Benjamin Butler, Fort Monroe, Virginia discussed on Tales of American History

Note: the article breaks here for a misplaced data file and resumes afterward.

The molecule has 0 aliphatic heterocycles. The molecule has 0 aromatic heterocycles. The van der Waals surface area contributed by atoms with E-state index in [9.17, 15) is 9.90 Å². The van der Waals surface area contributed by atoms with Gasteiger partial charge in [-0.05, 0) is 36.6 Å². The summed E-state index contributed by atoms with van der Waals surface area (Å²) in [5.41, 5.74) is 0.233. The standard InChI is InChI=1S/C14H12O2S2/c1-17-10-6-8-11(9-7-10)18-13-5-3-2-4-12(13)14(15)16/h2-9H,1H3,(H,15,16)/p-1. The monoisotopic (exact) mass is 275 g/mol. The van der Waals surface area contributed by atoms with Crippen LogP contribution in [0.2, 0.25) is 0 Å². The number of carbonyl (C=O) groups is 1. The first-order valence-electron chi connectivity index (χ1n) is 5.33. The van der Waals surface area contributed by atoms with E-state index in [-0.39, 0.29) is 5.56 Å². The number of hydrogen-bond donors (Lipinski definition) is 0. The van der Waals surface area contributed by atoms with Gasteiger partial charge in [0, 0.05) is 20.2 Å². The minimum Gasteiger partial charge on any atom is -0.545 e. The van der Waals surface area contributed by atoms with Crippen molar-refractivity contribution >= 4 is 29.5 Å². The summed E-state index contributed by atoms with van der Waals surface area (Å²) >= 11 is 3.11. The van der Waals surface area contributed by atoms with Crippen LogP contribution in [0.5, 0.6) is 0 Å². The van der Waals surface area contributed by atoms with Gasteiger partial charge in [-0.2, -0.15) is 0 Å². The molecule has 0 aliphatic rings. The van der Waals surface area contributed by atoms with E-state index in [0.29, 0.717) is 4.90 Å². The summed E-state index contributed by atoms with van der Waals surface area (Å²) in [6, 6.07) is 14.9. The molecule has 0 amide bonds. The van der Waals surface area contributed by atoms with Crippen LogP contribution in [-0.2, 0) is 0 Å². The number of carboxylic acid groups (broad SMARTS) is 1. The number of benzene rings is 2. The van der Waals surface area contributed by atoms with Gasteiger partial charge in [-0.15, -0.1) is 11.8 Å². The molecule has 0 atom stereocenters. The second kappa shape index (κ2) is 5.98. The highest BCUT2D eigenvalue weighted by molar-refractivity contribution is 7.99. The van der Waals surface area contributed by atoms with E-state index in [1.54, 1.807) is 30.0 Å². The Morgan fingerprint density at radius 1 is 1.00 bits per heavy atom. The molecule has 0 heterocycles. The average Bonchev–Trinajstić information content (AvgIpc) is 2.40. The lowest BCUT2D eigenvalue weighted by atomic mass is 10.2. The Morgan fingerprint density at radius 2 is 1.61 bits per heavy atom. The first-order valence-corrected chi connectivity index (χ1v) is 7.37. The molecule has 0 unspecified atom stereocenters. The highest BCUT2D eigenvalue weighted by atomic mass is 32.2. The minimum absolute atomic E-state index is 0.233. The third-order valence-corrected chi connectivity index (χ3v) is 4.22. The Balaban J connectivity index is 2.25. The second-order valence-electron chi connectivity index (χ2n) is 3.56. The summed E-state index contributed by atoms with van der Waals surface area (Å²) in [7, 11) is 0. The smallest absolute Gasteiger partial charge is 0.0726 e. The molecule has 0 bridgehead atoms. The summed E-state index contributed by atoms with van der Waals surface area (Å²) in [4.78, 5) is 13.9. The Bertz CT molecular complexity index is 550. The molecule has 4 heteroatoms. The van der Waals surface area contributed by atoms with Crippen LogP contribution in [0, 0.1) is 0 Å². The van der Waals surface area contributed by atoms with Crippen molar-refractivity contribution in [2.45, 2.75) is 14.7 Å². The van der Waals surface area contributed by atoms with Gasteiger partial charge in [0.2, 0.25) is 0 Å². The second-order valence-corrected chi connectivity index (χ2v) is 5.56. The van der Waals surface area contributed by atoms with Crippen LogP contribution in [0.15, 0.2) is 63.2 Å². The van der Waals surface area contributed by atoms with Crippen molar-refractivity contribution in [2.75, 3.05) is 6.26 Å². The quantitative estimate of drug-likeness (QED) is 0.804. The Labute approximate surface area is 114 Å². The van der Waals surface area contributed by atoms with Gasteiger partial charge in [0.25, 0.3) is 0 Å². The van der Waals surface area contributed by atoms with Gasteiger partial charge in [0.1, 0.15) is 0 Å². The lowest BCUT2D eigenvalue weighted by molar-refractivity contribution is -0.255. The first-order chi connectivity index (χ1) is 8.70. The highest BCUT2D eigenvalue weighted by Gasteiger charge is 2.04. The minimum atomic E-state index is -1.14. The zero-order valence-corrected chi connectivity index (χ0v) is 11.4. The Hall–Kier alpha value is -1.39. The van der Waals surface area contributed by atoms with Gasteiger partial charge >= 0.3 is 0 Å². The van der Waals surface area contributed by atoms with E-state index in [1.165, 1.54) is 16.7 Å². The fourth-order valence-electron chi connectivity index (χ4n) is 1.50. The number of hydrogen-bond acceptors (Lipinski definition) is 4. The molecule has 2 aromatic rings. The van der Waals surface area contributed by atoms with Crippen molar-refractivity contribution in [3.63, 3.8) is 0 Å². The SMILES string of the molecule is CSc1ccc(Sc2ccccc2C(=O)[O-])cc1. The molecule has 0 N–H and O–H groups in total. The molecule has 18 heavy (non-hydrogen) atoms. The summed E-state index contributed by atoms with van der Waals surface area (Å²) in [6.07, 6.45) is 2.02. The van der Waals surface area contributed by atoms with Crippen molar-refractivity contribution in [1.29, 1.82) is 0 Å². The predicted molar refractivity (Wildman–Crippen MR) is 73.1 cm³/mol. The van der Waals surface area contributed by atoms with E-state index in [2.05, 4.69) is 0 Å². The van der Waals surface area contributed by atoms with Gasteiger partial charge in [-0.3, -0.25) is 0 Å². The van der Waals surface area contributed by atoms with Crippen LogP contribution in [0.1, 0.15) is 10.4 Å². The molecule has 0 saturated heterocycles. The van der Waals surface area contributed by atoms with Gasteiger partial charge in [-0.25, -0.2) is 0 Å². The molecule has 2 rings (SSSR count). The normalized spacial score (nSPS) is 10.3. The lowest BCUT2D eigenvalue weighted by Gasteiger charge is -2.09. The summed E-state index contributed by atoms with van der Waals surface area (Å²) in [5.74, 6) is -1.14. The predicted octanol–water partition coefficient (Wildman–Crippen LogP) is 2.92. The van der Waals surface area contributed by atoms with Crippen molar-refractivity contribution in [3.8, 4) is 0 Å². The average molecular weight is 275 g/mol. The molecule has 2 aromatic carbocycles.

Amy Welcome. Thank you is wonderful. Having you great to be here great having you before we get into all the the the stuff we want to talk about you were. You're a native of Rockville Maryland. That's cracked and went to Duke University. uh-huh got a your bachelor's in history and then I understand you work for congressman and I did. Yeah I saw what possessed you know. So I I grew up in Maryland. I grew up in a suburb Washington. DC and when you grow up right by the nation's capital you get kinda fired up about politics. And so I thought I had a political future and so so I did some internships. I went and worked in Washington and then it didn't take long to realize it wasn't for me. I got a little disillusioned. I had a great boss but I and it just was not not for me. I wanted to think for myself instead of working for a member of Congress and always thinking for them to sing that before this. Yes you really wanted to think for myself rather than from my boss. I mean that's what it was when you work for these members of Congress. Yes you're always having to to what he want to do what should he do you know. And and I had studied obviously studied history and I found myself Just dying to get back into the archives. Do some work for myself. I'll tell you what I know the feeling for forty six years I practice this law and I got a degree in history from my undergraduate school in all those professors all told me they wanted me to go to graduate school and all this stuff and I wanted to be a lawyer you know and I enjoyed practicing law as much as anyone can enjoy practicing law but I can i. Can I have great empathy here. Because all through my law practice I dabble in history and write a book sure and then ultimately got into making films but it was all during that career and it was like this thing is constantly drawing me yet air uh-huh and I know that feeling yes. History work is great fun and it's fun and it's still mysterious and there's so much to learn the no right that's what pulled me back and come across something that no one's touched before and it's it's a dream it is magical been really. Well you've You've written some wonderful wonderful stuff and this embattled freedom is the creme dela cram around. I mean that's very kind of you. And you've gotten terrific reviews and of course the awards you've gotten are all so deserving and not no one's ever approach that subject and here's a case where you found this information and what ten years took you it does find this What I'd like to do today is Talk a little bit about the situation. Shen of slaves on the eve of the Civil War I think the Eighteen sixty cents says we had like four million in your class and the slave owning states which is a staggering number which of course even when one considers considers. Well you know. Why don't they freed them how you know what I mean? It's just how do you do that. And that's the question they asked asked. It is absolutely and and no one could come up with an answer for it and in so many ways you know reading reading that you have a sensitive you do have a heavy heart so to speak for the people who are trapped tin that right both white and black because there's just no answer to it but in terms of of the war and there's no question about it being the underpinning of what became the bloodiest conflict this nation's ever fought you reference one episode. That is a great place to start on this. And that's when you got three free. Slaves Frank Bakers at one of Upper James Townsend who have been sent into confederate service as I've written and we both published a Chapel Hill and in my retreat eight book. I came across a lot of instances where slaves were Taken off farms in the south by the quartermasters and the slave owner was but the slave worked. And these appear to be those kind of these. Three And they were working on gun emplacements and so forth for the one hundred Fifteenth Virginia. Melissa Virginia had a lot of militia units on the eve of the war and they go across to Fort Monroe they escape and go across the Fort Monroe. And there's General Benjamin Butler as the loop New Orleans would call later on beast uh-huh from Massachusetts colorful. He's an incredibly colorful figure. Heavy rotund a UH nasty looking but a democrat. Ha You know. And so not anti-slavery no no no which of course everyone to the candidates running in the eighteen sixty election on the democrat. Whatever branch they were were were were were not for their freedom freedom and he was a Democrat and of course Lincoln brings him into the service for obvious political reasons? But here they show up and and Ask for sanctuary and Butler first of all all just kinda tells him to get out get back and then a flag. A truce comes across from an officer by major her Kabul I think his name was Kerry Kerry which is a big name and project C. A. R. Y. and He's he then poses to Butler under what authority you know are you are you. What are your intentions and Butler? Who says to keep him? He sees they want now. He's GonNa keep them which is perfect. This is exactly like Butler would have been and then the the question got to. Well you know doesn't your laws require you to get the send them back and Butler says why does that bother you. Oh you've seceded from the union right. Federal law doesn't apply to you anymore. So so what is ultimately ultimately Butler keeps them and I mean I mean by the end of the war. Fort Monroe is like ten thousand slaves Libyan and around and Robert Tape right and I think it's even more kind of coming and going so totals even greater thank but yeah people and the the the thing that I want to explore floor with you is it. What what what is the status of these slaves that have come across to Butler? In Lincoln's I inaugural this is march eighteen. Sixty one five states have already seceded from the Union South Carolina Mississippi Florida Georgia and Texas. And he says I have no purpose directly or indirectly to interfere with the institution of slavery in the states where it exists. He also has been adamant that the states have no right to secede and he would not recognize. Recognize their secession. So in answer to the confederates questions about about these runaways. state isn't seceded right. So federal law should apply right right right. What do you think about all that so this is a very messy legal situation? I understand I'm talking to an attorney about the law which increase slightly nervous but not anybody's game. So what is their your status in. What's going on? Well the short answer is it's just not clear cut and it depends on who you ask so Butler takes in. It's it's kind of surprising but he takes A different view. Obviously then in what Lincoln was basically saying there. I think his his words words were something like Virginia claims to be a foreign nation and I will take her at her word for word so he is accepting secession. Mr So a little bit different from Lincoln there. Yeah and so. That's what enables him to abandon federal law and the federal law of course worse is not just a provision in the constitution but the eighteen fifty fugitive slave law that has empowered the federal government and federal government agents to to send runaway slaves back to their owners so butlers basically saying no longer applies we can help runaway slaves now But not everybody interpreted things that way for the reasons one of the reasons you say they're And others it just still didn't understand what sort of constitutional authority the federal government could claim You know to harbor runaway slave. This is violating people's property rights. Right and then the other the other thing is as military officer Butler. He has an enemy over there. From which these slaves came and that the enemy regards those slaves as property. Right right. That's the thing butler. He's a union man be anti-slavery but he's he's as union. Yes he is. He's going to go after the enemy not put some stars on their shoulders. I mean that made him so special. I think what's interesting. Is that on. That point. You Know Butler had been in Maryland just week or two before he gets to Fort Monroe and there he was sending slaves back to their owners because those owners he deemed loyal more union. Yeah so it's it's all about union confederate loyalty. That's what makes in in Butler's mind that's why this is clear-cut will frankly his response there is very clear-cut and it's also very understandable if you're not in in rebellion alien then sure they're yours. Yeah if you are in rebellion then particularly for the male slaves. You're using them. I'm in an effort to combat me right and so I regard those as property. Yeah and subject pick to be seized and or if they come into my lines being held it denies you right to the opportunity to build more org battlements generally to to hurt me yes so On those not only the law level but then just the military military level rate of. How do you wage war Different Answer Butler. Starting in a way we can see. In retrospect he started building the case that interfering with slavery is military necessity that serve the interests of the military. And of course we'll see that argument really develop and really get expressed in the emancipation proclamation. Yeah eventually will you know as you know as you right after that eight more. Slaves came in to keep coming and then forty seven and now they're not only men but their women and children children right and the question now goes right now. What is their status right? That that's really interesting. Because when Butler I issues his order and is explaining to Washington what what he's doing you know it's a lot about military necessity right about depriving the confederacy of this labor and adding to the unions. That argument is more easily made for men and so the understanding on the Union side was that this was just going into effect then but then the women and children keep coming and I keep coming and they keep coming and Butler himself starts to get kind of torn up about this and you could see and some of his writing that he really seems to agonize. He doesn't want to send these women and children back and separate these families so he sort realizes he's now into a situation that's a little more complicated than he originally bargained for And they're they're basically what he does. He allows them to stay even though it kind of undermines or contradicts his original reasoning by his original reasoning. They shouldn't be there but he allows them to stay. And then in the midst of all this General Urban McDowell commands the department northeastern Virginia issues. An order to all his commanders that runaway slaves who who come into union lines should be turned away. Yes now you know Irvin McDowell Has Kentucky routes I the Son of Samuel McDowell from Danville and his wife Mary urban who also was a Kentucky. I didn't know that but as soon as you said it. Those names are Kentucky aims absolutely. Wow on Samuel McDowell who is the son of the Great Samuel McDowell who was the chairman of Kentucky's First Constitutional Convention and they all came from rock bridge each county. Virginia and Ephraim McDowell is Samuel's broader. Wow Okay surgeon famous Sir sir her. So here's an and these were people who were slave owners They weren't great slave owners. But they did have sizable farms in in Boyle County.